Climate protesters including city councillor to stand trial after denying charges
PUBLISHED: 16:17 12 November 2019 | UPDATED: 17:57 12 November 2019
Six members of the Norwich Extinction Rebellion branch will stand trial next year after denying charges related to protests in London earlier this year.
The members, including city councillor Jamie Osborn, appeared at Westminster Magistrates Court on Tuesday, where they answered charges of aggravated trespass in London.
The charges were brought following protests held during Extinction Rebellion's recent fortnight of action in London between October 7 and 19.
They relate to an incident on Monday, October 14, the beginning of the second week of widespread protests in the capital organised by the group.
It saw Osborn superglue himself to the street outside Barclays Bank's headquarters in Canary Wharf where he, and six others were arrested for aggravated trespass and failing to leave when prompted.
Six members of the Norwich branch appeared in court on Tuesday, November 12, along with one member of the Cambridge branch of the environmental activist group.
- Nicholas Bradley, 58 and of Cliff Road, Cromer
- Rosie Bradley, 30 and of Cliff Road, Cromer
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- Christopher Ford, 42 and of Carlton Way, Cambridge
- Jamie Osborn, 25 and of Rosary Road, Norwich
- Jennifer Parkhouse, 67 and of Vale Green, Norwich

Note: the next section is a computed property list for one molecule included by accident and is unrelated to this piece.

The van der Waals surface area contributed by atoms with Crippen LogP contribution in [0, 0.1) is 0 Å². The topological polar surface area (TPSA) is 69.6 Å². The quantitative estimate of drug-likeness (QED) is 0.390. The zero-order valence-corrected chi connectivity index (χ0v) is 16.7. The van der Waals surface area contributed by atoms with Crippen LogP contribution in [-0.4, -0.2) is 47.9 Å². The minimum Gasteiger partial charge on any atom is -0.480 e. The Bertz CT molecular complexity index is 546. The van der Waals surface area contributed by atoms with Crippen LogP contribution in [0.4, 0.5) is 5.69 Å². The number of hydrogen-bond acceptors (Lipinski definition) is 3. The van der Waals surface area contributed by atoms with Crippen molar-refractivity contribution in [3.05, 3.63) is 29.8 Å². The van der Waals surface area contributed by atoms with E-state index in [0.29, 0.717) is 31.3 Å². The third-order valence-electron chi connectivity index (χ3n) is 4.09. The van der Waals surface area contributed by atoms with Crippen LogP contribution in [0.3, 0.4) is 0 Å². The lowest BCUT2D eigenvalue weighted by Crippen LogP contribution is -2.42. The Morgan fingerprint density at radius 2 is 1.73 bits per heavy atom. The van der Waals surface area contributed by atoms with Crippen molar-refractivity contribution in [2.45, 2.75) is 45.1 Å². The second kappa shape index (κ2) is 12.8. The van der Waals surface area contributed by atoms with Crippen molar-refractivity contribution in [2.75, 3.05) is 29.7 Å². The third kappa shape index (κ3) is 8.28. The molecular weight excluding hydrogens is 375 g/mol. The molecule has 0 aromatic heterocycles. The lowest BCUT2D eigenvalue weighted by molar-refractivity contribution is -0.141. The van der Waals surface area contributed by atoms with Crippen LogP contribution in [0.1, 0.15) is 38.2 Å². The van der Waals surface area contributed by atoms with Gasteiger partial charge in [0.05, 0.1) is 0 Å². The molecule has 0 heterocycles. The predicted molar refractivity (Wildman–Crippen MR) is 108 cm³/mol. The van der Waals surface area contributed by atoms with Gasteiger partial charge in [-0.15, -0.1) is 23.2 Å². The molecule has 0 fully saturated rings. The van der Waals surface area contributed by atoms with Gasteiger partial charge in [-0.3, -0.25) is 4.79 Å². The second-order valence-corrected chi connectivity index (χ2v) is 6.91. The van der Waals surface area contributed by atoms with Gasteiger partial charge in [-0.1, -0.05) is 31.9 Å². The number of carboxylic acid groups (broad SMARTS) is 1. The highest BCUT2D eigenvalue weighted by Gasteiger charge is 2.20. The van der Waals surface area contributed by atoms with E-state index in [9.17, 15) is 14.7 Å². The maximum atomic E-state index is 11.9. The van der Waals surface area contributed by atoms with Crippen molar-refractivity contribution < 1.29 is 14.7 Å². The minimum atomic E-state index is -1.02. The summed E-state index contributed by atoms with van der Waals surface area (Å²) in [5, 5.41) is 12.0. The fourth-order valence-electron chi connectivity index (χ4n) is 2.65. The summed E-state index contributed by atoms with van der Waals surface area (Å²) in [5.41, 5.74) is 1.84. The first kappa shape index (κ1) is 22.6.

- Victoria Penn, 38 and of Maida Vale, Norwich
- Hayley Pinto, 51 and of Norwich Road, Marsham
All seven pleaded not guilty to the charges and will stand trial in the same court on March 2 and 3, 2020.
A previous bail condition ahead of the hearing prohibited Osborn, who represents the Green Party in the Mancroft ward, from purchasing and carrying any kind of adhesive.
However, there were no bail conditions imposed following this hearing.
Writing on Twitter, Osborn said: "We're out of court and have a trial date set for 2-3 March. One advantage is that it's unconditional bail, so I am now allowed to buy and carry glue again."
The Extinction Rebellion movement saw widespread protests held in the capital over two weeks in October, calling on the government to make combatting climate change a greater priority.
The Norwich branch of the movement has grown to become one of the largest branches in the country.